Seventeen hundred and one riders. $6.9 million dollars raised. After day one we had used all of the medical crinkle tape. By day two getting Advil was becoming more difficult. I got mine from the doctor's personal stash - he was a rider too but happened to drop by the medical tent when I was there.
But I'm getting ahead of myself.
This was the first time I participated in a charity event like this, so the whole experience was new to me. I have seen thousands of riders together before, but this was different - I was now one of them. Collectively we were slowly freezing as we stood around in our riding tights waiting for things to get underway.
A feeling of intimidation swept over me as I looked around me. Easily four fifths of the riders here were on road bikes of one sort or another, most either aluminum or carbon fibre in construction. These bikes were all less than twenty pounds, while mine probably came in close to double that with everything I had on it. Could I hope to keep up? As I kept looking around I did identify other mountain bikes and that did make me feel better.
Speeches. Stretching. Then finally, Starting! The ride started on time and we stormed the gate with helicopters watching above. It felt good to finally be riding - it was cold standing around in a parking lot and it felt like it would rain. Best to leave Surrey as soon as possible.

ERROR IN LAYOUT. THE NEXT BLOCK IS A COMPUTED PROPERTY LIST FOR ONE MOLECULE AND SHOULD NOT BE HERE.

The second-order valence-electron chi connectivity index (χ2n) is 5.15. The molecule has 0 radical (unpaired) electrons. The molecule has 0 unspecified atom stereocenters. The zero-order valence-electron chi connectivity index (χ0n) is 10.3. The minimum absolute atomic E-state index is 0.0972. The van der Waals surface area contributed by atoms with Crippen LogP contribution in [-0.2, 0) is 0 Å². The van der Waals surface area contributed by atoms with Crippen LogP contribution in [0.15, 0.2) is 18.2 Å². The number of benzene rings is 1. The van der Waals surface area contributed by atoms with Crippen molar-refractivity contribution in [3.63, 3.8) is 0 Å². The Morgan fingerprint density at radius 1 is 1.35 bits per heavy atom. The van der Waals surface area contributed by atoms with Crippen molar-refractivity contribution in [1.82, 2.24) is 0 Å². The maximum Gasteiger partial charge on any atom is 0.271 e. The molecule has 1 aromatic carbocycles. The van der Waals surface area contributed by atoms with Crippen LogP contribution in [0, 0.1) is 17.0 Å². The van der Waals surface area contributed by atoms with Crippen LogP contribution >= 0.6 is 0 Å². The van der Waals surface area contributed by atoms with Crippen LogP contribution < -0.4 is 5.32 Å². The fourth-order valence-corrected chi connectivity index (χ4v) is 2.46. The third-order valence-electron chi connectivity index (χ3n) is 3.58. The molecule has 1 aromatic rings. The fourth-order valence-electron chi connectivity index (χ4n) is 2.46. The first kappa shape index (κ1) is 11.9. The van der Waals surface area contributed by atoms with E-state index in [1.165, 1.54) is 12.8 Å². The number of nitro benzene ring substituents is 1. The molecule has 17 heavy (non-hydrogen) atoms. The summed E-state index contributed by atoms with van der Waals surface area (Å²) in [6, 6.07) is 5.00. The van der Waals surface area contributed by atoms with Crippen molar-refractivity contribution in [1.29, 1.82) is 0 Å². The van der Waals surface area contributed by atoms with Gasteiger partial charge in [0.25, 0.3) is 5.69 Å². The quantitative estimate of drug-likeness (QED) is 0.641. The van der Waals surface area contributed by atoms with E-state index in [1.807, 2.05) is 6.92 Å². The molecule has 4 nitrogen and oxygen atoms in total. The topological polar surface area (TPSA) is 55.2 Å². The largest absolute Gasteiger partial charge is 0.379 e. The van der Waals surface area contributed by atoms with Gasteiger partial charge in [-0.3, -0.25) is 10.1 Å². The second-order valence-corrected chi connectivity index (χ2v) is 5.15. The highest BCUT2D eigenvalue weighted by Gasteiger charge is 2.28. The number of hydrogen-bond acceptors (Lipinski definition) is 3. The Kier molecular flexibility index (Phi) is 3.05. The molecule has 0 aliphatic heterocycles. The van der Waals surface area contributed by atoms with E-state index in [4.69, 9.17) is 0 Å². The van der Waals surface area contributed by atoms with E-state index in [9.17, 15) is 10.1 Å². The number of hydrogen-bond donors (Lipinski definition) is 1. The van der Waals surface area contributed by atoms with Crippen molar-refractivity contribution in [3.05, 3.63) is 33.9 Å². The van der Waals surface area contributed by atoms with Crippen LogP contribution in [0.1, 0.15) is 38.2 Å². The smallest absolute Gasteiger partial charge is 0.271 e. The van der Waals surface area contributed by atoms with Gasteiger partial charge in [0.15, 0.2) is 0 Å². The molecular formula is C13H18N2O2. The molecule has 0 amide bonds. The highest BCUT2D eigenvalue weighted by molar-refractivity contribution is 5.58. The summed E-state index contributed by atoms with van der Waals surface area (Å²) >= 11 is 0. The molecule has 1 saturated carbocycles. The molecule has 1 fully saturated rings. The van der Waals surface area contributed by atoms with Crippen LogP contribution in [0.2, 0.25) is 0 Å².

Our first pit stop came at 35 km and was at the border. We had to line up with the cars but they did have two lanes dedicated for cyclists. News broadcasts were advising drivers to avoid the Peace Arch crossing at all costs. None of them looked too pleased to see us ride past. If it comes as any consolation, it still took me about 45 minutes to clear the border. The only ones getting through quickly were those who had a Nexus pass.
One thing about the border though was that it thinned out the pack considerably. No longer did I have to push through dozens of cyclists clogging the roads. Now they came in groups of 4 or 5 at a time. I was starting to get a little confidence. Or maybe it was just warming up some. Either way, I found myself at the next pit stop filling up on oranges and bagels with peanut butter. I did not want to run out of energy from a lack of food. This plan almost backfired as I wasn't able to eat all of my lunch - I was still full from all the snacks at the pit stops!
The stops were fun though and I am glad they were so frequent. The support crew were friendly and helpful - there would always be people cheering for us as we arrived at a stop - a welcome crew, I guess. All I know is that poor lady with the bull horn must have been pretty hoarse by the end of day two. Yes, that guy is wearing denim coloured tights.
The lunch stop was 88 km into the ride, at Lake Padden Park. It's ok if you don't know where that is, I certainly didn't. What I do know is that getting there required us to ride up a long, slight climb to the top of some hill with a lake on it. I made it up but was feeling some pain in my right knee. It was time to visit the medical staff.